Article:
Stop backing fossil fuels, UN chief Guterres warns development banks

World Bank had invested $12bn in fossil fuels projects since the 2015 Paris Agreement to combat climate change.

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Stop backing fossil fuels projects, the United Nations Secretary urged development banks that fund fossil fuels projects and greenhouse gases that leads to climate change. Representational image.

Stop backing fossil fuels projects, the United Nations Secretary-General Antonio Guterres urged development banks after a report found the World Bank had invested $12bn in the sector since the 2015 Paris Agreement to combat climate change.

Environmental campaigners have for years tried to prevent the oil, coal and natural gas industries from producing dangerous levels of the greenhouse gases that cause climate change by persuading commercial banks to stop lending them money.

But the world’s state-backed development banks are also facing growing calls to starve the industry of finance. Because, the support of these banks is often crucial in determining whether projects in developing countries go ahead.

Guterres urged the finance ministers and economic policymakers from dozens of countries to ensure development banks end fossil fuel investments. Instead they should boost renewable energy, he said.

“We need speed, scale, and decisive leadership,” Guterres said in a video message to a virtual meeting of the group.

Earlier, a report of Berlin-based environmental group Urgewald, written by Heike Mainhardt, a senior adviser to the group, said that the World Bank had invested more than $12bn in fossil fuels since the Paris accord, $10.5bn of which was direct finance for new projects.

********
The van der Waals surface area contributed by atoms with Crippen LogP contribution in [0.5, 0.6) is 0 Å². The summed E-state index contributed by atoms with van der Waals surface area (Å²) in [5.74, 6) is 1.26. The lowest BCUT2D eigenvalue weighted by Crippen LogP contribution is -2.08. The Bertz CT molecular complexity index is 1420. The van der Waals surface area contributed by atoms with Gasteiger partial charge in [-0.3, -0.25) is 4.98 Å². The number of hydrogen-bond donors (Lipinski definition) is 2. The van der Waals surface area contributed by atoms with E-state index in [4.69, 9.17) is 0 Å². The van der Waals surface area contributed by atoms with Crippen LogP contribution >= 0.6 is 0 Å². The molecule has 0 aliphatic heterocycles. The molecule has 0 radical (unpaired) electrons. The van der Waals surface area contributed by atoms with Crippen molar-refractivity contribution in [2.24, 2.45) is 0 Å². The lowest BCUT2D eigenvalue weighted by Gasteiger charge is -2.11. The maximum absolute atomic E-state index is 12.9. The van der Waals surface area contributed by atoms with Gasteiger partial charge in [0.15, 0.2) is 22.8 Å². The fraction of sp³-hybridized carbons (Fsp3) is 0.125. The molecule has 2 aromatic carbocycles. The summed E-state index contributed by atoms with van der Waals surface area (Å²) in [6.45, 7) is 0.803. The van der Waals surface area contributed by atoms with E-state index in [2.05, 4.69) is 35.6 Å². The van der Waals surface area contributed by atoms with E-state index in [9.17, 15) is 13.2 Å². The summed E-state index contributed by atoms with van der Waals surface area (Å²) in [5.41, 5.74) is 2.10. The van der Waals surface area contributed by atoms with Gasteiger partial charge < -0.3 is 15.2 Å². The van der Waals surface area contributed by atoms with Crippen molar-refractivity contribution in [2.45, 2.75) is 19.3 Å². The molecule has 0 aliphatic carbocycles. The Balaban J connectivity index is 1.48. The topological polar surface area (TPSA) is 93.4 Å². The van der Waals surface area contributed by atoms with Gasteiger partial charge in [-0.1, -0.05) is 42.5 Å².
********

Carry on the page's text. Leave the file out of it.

That put the World Bank far ahead of other development banks in supporting the fossil fuel sector, said Heike Mainhardt.

World produces more fossil fuels

With the world already on track to produce far more fossil fuels than would be compatible with temperature goals agreed in Paris, the report questioned why the World Bank would back increased oil and natural gas production in countries such as Mexico, Brazil and Mozambique.

However, the World Bank said the report gave a “distorted and unsubstantiated view.” It had committed nearly $9.4bn to finance renewable energy and energy efficiency in developing countries from 2015-19.

The bank said the report ignored its mandate to help approximately 789million people in Africa and Asia, living without electricity.

Mainhardt said the bank’s support for fossil fuels was hindering a transition to cleaner energy.

“It’s so misleading for them to act like they are a champion of the climate. But they really are such a huge part of the problem,” Mainhardt told the Reuters news agency. “Because the WB gives billions in public assistance, distorting the market for fossil fuels, it slows down the energy transition.”

Investor pressure

Meanwhile, investors managing about $20trillion in assets called on the heaviest corporate emitters of greenhouse gases to set science-based targets on the way to net-zero carbon emissions by mid-century.

About 137 investors urged 1,800 companies responsible for a quarter of global emissions to act, coordinated by non-profit group CDP.

Nearly 2,000 companies are responsible for 13.5 gigatonnes of emissions, according to environmental pressure group CDP. While more companies are pledging their support for the 2015 Paris agreement.

Emily Kreps, global director of capital markets at CDP said “Climate change presents material risks to investments. And companies failing to set targets grounded in science risk losing out – and causing greater damage to the world economy.”

The companies affected together annually contribute 13.5 gigatonnes of emissions directly and indirectly tied to their operations. It is equivalent to 25 percent of the world’s total, CDP said.

Specifically, the investors said they wanted companies to set targets through the Science-Based Targets Initiative.

More than 1,000 companies have already set science-based targets. Of which approximately 300 have targets in line with the 1.5 degrees goal.

“Companies that do not set science-based targets risk being surprised by increased costs or lost business. That could result from the increasing focus on climate change by society and regulators,” said Ted Maloney.

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